Just Cause 2 Preview

A well-deserved second outing for the vertigo-inducing tropical terror? We check out an early Xbox 360 build.

By Edwin Evans-Thirlwell, November 13, 2009


You probably won’t be working quite the same elasticated magic straight off the bat. The controls are of above-average fiddliness, with two pop-up D-pad inventories for guns and secondary items, and while the relatively inexact camera system is compensated by generous aim assist, grappling still requires some precision. It’s a struggle to distinguish targets from surrounding objects at range, leading to the odd spontaneous headlong assault as I harpooned intervening walls by accident; this became particularly troublesome during an attack on an underground silo, criss-crossed with girders and walkways. The spinning reticule which indicates a grapple-friendly object could be a little more obvious, as perhaps could the grapple line itself.


When roof-riding, you can still guide a vehicle with after-touch.

When roof-riding, you can still guide a vehicle with after-touch.

The demo introduced us to one of Just Cause 2′s three paramilitary factions, the Reapers. Having stirred up enough “heat” – an abstract measure of the extent to which you’re rocking the government’s boat, comparable to GTA’s wanted stars – to get the faction’s attention, I was asked to pinch GPS coordinates for an important witness from a mountainside base. Travelling around the island is a varied process: you can summon a black market operative (also Rico’s one-stop shop for equipment and vehicles, upgraded by collecting “Armor Parts”) to transport you instantly between unlocked areas,  purloin a vehicle or (most gracefully of all) flip open the chute, grapple somebody’s tailpipe and let them whisk you across the game’s startlingly mesmeric panoramas.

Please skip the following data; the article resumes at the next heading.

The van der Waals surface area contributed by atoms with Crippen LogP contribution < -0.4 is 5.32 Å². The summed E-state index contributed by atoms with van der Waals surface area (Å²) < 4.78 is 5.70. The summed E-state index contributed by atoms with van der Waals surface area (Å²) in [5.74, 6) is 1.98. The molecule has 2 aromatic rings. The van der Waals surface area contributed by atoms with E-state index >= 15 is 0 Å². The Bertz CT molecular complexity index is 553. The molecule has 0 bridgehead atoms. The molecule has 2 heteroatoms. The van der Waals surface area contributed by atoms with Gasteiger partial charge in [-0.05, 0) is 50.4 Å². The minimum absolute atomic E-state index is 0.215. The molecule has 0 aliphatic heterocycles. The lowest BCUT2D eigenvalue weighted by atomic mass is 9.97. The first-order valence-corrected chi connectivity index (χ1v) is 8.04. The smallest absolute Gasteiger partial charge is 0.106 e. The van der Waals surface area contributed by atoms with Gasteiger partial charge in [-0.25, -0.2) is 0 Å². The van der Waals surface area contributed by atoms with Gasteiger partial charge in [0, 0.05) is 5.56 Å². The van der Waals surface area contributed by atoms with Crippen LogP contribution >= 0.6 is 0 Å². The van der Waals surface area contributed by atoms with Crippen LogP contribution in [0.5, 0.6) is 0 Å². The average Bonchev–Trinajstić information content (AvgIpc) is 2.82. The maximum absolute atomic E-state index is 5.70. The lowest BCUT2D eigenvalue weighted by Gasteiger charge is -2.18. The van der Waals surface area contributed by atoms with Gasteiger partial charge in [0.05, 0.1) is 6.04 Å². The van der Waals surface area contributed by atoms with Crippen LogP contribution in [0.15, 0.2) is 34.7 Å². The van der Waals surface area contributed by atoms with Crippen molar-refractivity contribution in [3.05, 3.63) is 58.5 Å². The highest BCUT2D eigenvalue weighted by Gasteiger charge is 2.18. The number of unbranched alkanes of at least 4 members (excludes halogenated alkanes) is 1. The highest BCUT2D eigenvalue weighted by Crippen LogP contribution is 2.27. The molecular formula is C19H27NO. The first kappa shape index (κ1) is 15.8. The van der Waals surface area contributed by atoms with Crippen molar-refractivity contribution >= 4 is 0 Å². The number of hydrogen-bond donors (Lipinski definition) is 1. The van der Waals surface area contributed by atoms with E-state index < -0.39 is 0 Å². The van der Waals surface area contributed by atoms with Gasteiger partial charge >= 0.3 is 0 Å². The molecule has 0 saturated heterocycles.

Having taken advantage of a convenient jump ramp, I made short work of the base (albeit with Al’s assistance) and siphoned the coordinates from a data bank. Next on the agenda, of course, was the witness himself, tucked away in the belly of an armored car convoy crossing the plains to the south. Vehicle combat in Just Cause 2 tips a nod to the most unlikely of forebears, the PSP’s long-forgotten Pursuit Force games, with players scrambling around the outside of a boarded car via tugs of the stick to escape the bullets of those within.


Helicopters. Easy come, easy go.

Helicopters. Easy come, easy go.

The storyline – unlikely to be a key selling point, unless you skipped the past 20 years of action cinema – clocks in at around 12 hours by Al’s estimate, but factor in side-missions and the obligatory frequent dose of impulsive, free-form violence and you’re looking at close to a hundred – more than enough bang for any open-worlder’s buck. Multiplayer’s a no-no, which is cause for some head-shaking in light of Saints Row 2′s successes, but in most respects Just Cause 2 is looking quite the sleeper hit – an unpretentious, deceptively gimmicky pantomime villain of a sandbox action fest, pitched somewhere between Spiderman and Mercenaries. Those shanty towns aren’t getting any fresher, but rural Dorset can wait a few months longer.


The game’s out next year for PC, PlayStation 3 and Xbox 360.


Comments are closed.

Kikizo:

Kikizo Games:

Entertainment:


The Real Kikizo?

The Top 50 Names in Games We Ever Interviewed
We Name the Top 65 Games of the Noughties